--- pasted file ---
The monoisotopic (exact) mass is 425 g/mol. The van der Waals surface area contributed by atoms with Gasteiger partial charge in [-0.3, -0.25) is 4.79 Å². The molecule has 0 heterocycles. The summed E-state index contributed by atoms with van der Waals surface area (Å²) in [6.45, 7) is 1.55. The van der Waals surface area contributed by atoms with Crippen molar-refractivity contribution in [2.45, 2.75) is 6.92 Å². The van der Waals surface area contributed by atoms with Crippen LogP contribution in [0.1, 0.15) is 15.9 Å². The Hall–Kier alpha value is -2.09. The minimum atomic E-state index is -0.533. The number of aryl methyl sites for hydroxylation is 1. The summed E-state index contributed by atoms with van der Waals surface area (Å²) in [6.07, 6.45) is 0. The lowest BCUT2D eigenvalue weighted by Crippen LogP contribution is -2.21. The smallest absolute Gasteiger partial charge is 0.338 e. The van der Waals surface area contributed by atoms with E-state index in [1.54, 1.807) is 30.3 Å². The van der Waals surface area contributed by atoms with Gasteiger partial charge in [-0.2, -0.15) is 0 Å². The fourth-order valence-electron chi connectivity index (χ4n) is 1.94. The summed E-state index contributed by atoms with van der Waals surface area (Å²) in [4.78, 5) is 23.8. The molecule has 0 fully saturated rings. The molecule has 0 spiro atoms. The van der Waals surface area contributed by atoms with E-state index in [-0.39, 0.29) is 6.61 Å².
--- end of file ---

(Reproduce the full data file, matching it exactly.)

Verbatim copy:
The monoisotopic (exact) mass is 425 g/mol. The van der Waals surface area contributed by atoms with Gasteiger partial charge in [-0.3, -0.25) is 4.79 Å². The molecule has 0 heterocycles. The summed E-state index contributed by atoms with van der Waals surface area (Å²) in [6.45, 7) is 1.55. The van der Waals surface area contributed by atoms with Crippen molar-refractivity contribution in [2.45, 2.75) is 6.92 Å². The van der Waals surface area contributed by atoms with Crippen LogP contribution in [0.1, 0.15) is 15.9 Å². The Hall–Kier alpha value is -2.09. The minimum atomic E-state index is -0.533. The number of aryl methyl sites for hydroxylation is 1. The summed E-state index contributed by atoms with van der Waals surface area (Å²) in [6.07, 6.45) is 0. The lowest BCUT2D eigenvalue weighted by Crippen LogP contribution is -2.21. The smallest absolute Gasteiger partial charge is 0.338 e. The van der Waals surface area contributed by atoms with E-state index in [1.54, 1.807) is 30.3 Å². The van der Waals surface area contributed by atoms with Gasteiger partial charge in [-0.2, -0.15) is 0 Å². The fourth-order valence-electron chi connectivity index (χ4n) is 1.94. The summed E-state index contributed by atoms with van der Waals surface area (Å²) in [4.78, 5) is 23.8. The molecule has 0 fully saturated rings. The molecule has 0 spiro atoms. The van der Waals surface area contributed by atoms with E-state index in [-0.39, 0.29) is 6.61 Å².